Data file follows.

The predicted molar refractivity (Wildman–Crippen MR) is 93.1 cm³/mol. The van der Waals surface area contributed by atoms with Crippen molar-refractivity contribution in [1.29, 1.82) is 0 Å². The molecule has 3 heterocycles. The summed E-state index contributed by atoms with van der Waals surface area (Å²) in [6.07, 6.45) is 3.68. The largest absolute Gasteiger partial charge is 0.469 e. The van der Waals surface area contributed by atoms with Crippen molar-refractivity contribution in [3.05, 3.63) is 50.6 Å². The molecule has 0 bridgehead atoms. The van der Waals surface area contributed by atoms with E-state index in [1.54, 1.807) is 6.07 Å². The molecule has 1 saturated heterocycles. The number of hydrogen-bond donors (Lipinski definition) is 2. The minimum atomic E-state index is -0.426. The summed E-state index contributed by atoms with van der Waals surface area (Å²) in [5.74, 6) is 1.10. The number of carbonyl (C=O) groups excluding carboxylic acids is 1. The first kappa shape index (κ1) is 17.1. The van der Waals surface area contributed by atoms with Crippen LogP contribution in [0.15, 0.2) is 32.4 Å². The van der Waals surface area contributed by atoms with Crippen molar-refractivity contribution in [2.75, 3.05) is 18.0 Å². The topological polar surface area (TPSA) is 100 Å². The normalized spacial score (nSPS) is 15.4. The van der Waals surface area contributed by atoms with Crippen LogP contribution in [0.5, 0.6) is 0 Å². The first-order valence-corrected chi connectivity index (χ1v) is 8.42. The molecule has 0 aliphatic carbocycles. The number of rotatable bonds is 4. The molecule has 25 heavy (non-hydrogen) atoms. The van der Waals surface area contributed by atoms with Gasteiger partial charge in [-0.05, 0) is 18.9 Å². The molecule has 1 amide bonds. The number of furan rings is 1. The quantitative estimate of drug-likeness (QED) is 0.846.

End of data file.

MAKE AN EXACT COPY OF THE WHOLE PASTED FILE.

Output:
The predicted molar refractivity (Wildman–Crippen MR) is 93.1 cm³/mol. The van der Waals surface area contributed by atoms with Crippen molar-refractivity contribution in [1.29, 1.82) is 0 Å². The molecule has 3 heterocycles. The summed E-state index contributed by atoms with van der Waals surface area (Å²) in [6.07, 6.45) is 3.68. The largest absolute Gasteiger partial charge is 0.469 e. The van der Waals surface area contributed by atoms with Crippen molar-refractivity contribution in [3.05, 3.63) is 50.6 Å². The molecule has 0 bridgehead atoms. The van der Waals surface area contributed by atoms with E-state index in [1.54, 1.807) is 6.07 Å². The molecule has 1 saturated heterocycles. The number of hydrogen-bond donors (Lipinski definition) is 2. The minimum atomic E-state index is -0.426. The summed E-state index contributed by atoms with van der Waals surface area (Å²) in [5.74, 6) is 1.10. The number of carbonyl (C=O) groups excluding carboxylic acids is 1. The first kappa shape index (κ1) is 17.1. The van der Waals surface area contributed by atoms with Crippen LogP contribution in [0.15, 0.2) is 32.4 Å². The van der Waals surface area contributed by atoms with Crippen molar-refractivity contribution in [2.75, 3.05) is 18.0 Å². The topological polar surface area (TPSA) is 100 Å². The normalized spacial score (nSPS) is 15.4. The van der Waals surface area contributed by atoms with Crippen LogP contribution in [0.5, 0.6) is 0 Å². The first-order valence-corrected chi connectivity index (χ1v) is 8.42. The molecule has 0 aliphatic carbocycles. The number of rotatable bonds is 4. The molecule has 25 heavy (non-hydrogen) atoms. The van der Waals surface area contributed by atoms with Gasteiger partial charge in [-0.05, 0) is 18.9 Å². The molecule has 1 amide bonds. The number of furan rings is 1. The quantitative estimate of drug-likeness (QED) is 0.846.